People Skills Help Controllers Rise to CFO

Controllers who want to rise to chief financial officer need to move beyond finance expertise and become leaders with strong people skills, according to a new report.

The results of a Korn/Ferry International survey reveal that controllers seem to have an advantage when competing for the CFO position. As many as one-third (33 percent) of Fortune 500 CFOs had been promoted from a controller post. But, just four percent of external hires were controllers, while 58 percent originated from CFO posts elsewhere, and 17 percent came from a CEO or general manager position elsewhere.

In short, the majority of CFOs in Fortune 500 companies are not promoted from a controller post. To identify the cause, and to learn the differences between controllers and CFOs, Korn/Ferry evaluated 500,000 profiles of business executives worldwide. The final report describes the traits of a successful CFO and how controllers can rise to CFO.

The most significant finding is the gap in the leadership skills necessary for top CFO performance. Korn/Ferry found that because organizations tend to overlook the development of finance manager leadership skills, controllers may lack leadership skills. Thus, individuals need to take it upon themselves to put in the extra effort to develop these skills for a CFO promotion.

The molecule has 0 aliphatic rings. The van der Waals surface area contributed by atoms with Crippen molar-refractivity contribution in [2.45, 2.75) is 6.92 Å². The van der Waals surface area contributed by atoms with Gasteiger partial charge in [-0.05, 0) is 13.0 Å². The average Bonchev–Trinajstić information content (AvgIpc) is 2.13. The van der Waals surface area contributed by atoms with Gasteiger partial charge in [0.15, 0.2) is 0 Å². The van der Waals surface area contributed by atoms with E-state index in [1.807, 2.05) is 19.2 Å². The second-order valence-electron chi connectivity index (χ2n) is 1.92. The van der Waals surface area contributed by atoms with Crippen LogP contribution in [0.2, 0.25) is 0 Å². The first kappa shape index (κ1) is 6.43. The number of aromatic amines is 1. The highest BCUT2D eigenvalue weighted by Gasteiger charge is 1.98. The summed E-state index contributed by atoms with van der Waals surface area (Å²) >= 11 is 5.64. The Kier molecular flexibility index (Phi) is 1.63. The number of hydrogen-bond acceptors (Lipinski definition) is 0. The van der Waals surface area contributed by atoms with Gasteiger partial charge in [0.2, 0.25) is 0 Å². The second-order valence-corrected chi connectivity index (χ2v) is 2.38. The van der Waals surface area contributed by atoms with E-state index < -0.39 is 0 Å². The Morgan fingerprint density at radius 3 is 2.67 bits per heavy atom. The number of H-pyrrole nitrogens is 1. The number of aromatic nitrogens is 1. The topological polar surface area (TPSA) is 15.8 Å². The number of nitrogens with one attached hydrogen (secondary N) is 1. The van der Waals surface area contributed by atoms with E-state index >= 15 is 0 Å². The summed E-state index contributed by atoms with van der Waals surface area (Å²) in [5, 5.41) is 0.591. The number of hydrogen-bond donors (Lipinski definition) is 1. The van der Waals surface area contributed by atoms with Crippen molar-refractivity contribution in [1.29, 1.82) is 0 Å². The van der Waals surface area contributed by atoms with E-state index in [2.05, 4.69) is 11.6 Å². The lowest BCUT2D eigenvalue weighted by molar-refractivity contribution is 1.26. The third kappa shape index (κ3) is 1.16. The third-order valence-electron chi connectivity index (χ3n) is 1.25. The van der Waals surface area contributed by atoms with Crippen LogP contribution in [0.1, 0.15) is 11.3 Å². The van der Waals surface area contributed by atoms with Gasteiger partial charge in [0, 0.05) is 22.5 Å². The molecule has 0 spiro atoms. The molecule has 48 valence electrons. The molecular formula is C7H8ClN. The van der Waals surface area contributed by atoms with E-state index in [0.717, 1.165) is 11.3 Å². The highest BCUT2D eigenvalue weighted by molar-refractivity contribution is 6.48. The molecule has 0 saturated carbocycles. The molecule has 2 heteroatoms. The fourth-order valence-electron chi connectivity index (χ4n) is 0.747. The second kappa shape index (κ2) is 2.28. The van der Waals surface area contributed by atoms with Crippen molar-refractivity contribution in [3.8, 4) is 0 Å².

The research also clearly shows that CFO success is not the same as controller success. Korn/Ferry says CFOs are focused on "people" issues, traditional financial government responsibilities, and interpersonal relationships to help them make better decisions. By contrast, controllers are more task-focused and less inclined to build consensus.

Traits of a successful CFO:

  • CFOs are participative leaders -- they are highly interactive, social and consensus-oriented, and with a more fluid leadership style.

  • Controllers who want to rise to chief financial officer need to move beyond finance expertise and become leaders with strong people skills, according to a new report.

  • CFOs are risk tolerant -- they tend to exhibit higher levels of ambiguity tolerance, empathy for others, and self-confidence.

Korn/Ferry's report concludes that to get ahead and jump to the C-suite, controllers need to make "people" and leadership skills a priority. Tips for controllers include the following:

  • Evolve your leadership style.

  • Learn from others.

  • Become situationally aware.

  • Focus on people.

  • Improve creative thinking.

  • Be aware of yourself.

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